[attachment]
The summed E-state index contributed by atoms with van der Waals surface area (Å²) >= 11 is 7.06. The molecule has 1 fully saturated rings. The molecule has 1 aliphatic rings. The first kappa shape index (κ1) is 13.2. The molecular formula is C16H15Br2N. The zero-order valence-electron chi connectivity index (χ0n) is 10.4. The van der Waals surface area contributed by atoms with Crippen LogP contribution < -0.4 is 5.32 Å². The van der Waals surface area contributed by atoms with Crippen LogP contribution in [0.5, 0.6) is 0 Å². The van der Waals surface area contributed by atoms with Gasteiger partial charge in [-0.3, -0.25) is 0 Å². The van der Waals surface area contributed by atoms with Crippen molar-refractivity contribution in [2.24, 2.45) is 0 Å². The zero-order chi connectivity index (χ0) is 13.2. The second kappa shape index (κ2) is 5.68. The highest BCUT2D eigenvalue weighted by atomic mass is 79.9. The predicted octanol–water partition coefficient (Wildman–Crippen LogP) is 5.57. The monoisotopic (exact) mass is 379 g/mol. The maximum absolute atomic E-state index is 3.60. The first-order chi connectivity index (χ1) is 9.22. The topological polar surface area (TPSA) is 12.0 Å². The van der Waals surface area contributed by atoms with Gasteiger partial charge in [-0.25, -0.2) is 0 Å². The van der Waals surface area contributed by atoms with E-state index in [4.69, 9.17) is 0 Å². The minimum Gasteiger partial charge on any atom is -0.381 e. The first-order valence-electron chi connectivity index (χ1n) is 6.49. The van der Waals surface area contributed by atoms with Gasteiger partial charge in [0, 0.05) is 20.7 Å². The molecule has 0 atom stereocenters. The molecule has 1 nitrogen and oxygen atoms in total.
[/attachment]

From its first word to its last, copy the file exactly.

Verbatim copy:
The summed E-state index contributed by atoms with van der Waals surface area (Å²) >= 11 is 7.06. The molecule has 1 fully saturated rings. The molecule has 1 aliphatic rings. The first kappa shape index (κ1) is 13.2. The molecular formula is C16H15Br2N. The zero-order valence-electron chi connectivity index (χ0n) is 10.4. The van der Waals surface area contributed by atoms with Crippen LogP contribution < -0.4 is 5.32 Å². The van der Waals surface area contributed by atoms with Crippen LogP contribution in [0.5, 0.6) is 0 Å². The van der Waals surface area contributed by atoms with Gasteiger partial charge in [-0.3, -0.25) is 0 Å². The van der Waals surface area contributed by atoms with Crippen molar-refractivity contribution in [2.24, 2.45) is 0 Å². The zero-order chi connectivity index (χ0) is 13.2. The second kappa shape index (κ2) is 5.68. The highest BCUT2D eigenvalue weighted by atomic mass is 79.9. The predicted octanol–water partition coefficient (Wildman–Crippen LogP) is 5.57. The monoisotopic (exact) mass is 379 g/mol. The maximum absolute atomic E-state index is 3.60. The first-order chi connectivity index (χ1) is 9.22. The topological polar surface area (TPSA) is 12.0 Å². The van der Waals surface area contributed by atoms with Gasteiger partial charge in [-0.25, -0.2) is 0 Å². The van der Waals surface area contributed by atoms with E-state index in [4.69, 9.17) is 0 Å². The minimum Gasteiger partial charge on any atom is -0.381 e. The first-order valence-electron chi connectivity index (χ1n) is 6.49. The van der Waals surface area contributed by atoms with Gasteiger partial charge in [0, 0.05) is 20.7 Å². The molecule has 0 atom stereocenters. The molecule has 1 nitrogen and oxygen atoms in total.